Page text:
Chicken chow mein, fried noodles with chicken. Use egg noodles, fresh or dried and parboiled, in the dish - rice noodles are better for soft saucy lo mein.
Is chow mein an authentic dish?
Well, it turns out it is apparently an original Chinese dish after all. I was convinced it was bastardised Chinese food, made outside of China for the western palate.
It is predominantly made outside of China, this much is true, but it does have its roots in Cantonese cuisine, chow mein meaning simply ‘fried noodles’. Chicken is the most popular meat topping for the noodles but pork, prawns, beef or tofu are all acceptable.
Noodles mon amour
What can I say? I adore noodles. I could live on noodles, be it wheat or rice, udon or glass. As long as they are dressed with some decent sauce, a few shreds of pak choi or beansprouts, I’m theirs until the bottom of the bowl.
Or the bottom of the box – because that’s one takeaway staple many of us couldn’t give up. My eyes go immediately to the very end of the menu, to where noodle dishes are, whenever I order a Chinese takeout.
It's hard to reproduce the Chinese takeaway flavour because we don't usually stock MSG at home. I'm joking there, of course, that’s one takeaway aspect you can do without. But both light and dark soy sauces, a random pinch of sugar; the crispy-almost-burnt noodles make for a deeply satisfying dish.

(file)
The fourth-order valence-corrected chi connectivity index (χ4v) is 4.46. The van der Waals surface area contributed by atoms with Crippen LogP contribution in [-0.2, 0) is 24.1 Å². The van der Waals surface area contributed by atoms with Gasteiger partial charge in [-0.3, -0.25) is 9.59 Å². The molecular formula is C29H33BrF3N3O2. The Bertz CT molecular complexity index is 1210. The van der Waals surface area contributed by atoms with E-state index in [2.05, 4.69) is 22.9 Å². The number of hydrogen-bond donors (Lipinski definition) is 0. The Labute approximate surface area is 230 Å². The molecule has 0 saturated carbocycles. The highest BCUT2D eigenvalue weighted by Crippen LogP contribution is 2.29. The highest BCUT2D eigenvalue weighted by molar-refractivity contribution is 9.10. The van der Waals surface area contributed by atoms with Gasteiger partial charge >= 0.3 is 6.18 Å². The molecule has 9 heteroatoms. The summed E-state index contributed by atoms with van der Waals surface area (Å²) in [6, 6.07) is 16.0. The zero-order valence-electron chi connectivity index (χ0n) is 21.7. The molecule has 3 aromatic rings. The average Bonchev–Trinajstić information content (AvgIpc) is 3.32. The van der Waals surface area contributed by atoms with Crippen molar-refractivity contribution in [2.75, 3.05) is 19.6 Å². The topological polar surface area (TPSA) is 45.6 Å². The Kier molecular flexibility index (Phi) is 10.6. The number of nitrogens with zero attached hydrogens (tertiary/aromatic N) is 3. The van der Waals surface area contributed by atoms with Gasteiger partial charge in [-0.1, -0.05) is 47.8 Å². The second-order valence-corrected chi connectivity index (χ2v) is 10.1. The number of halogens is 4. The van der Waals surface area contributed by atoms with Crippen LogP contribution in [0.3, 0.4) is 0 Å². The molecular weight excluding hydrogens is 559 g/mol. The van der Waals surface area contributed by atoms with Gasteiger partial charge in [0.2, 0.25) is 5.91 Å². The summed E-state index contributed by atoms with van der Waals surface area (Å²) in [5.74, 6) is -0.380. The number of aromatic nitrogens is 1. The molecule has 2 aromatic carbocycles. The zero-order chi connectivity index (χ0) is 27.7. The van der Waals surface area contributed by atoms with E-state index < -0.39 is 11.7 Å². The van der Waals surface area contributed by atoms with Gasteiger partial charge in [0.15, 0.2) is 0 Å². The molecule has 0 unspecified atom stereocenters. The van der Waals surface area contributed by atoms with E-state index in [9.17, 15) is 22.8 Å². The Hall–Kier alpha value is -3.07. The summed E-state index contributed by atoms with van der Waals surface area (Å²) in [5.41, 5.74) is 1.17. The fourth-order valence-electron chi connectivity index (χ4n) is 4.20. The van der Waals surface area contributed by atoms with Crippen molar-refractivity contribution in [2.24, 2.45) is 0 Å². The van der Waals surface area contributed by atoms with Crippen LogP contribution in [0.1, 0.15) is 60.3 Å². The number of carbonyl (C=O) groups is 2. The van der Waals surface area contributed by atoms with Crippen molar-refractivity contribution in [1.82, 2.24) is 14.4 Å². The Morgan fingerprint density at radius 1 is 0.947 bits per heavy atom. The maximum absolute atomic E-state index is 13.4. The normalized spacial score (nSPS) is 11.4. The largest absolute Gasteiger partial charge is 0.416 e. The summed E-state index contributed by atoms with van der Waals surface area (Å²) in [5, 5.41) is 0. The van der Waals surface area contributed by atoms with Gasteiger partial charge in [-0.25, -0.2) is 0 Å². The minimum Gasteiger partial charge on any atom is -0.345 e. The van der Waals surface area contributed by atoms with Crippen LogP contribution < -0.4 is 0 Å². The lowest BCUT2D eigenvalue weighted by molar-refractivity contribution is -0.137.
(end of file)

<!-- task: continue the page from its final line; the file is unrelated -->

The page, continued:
How to make a good stir fry?
Except for very saucy wok dishes (like lo mein), it is crucial to take things slow and not overload the wok. Otherwise the meat, the vegetables and the noodles will steam instead of frying. That's why chicken goes in first and is then removed, to make space for vegetables.
Get the wok smoking hot again and stir fry starting with the hardest vegetables. Soft and delicate ingredients like beansprouts, cabbage, spring onions should always be added at the very end. Watch the wok: when there's too much liquid at the bottom, it's a sign you have overloaded it.
You can rescue the stir fry by removing some of the wok contents and stir frying in batches.
How to get the noodles crispy?
That's the last addition to the dish. That's what the tall sides of the wok are for: push the contents up and around the sides to make space at the bottom. Add a little more oil if it looks dry and let the noodles sit there for a couple of minutes on one side, then on the other.
Finally, it all comes together with a pinch of sugar and a slosh of soy sauce. The best chicken chow mein - much better than the best takeaway.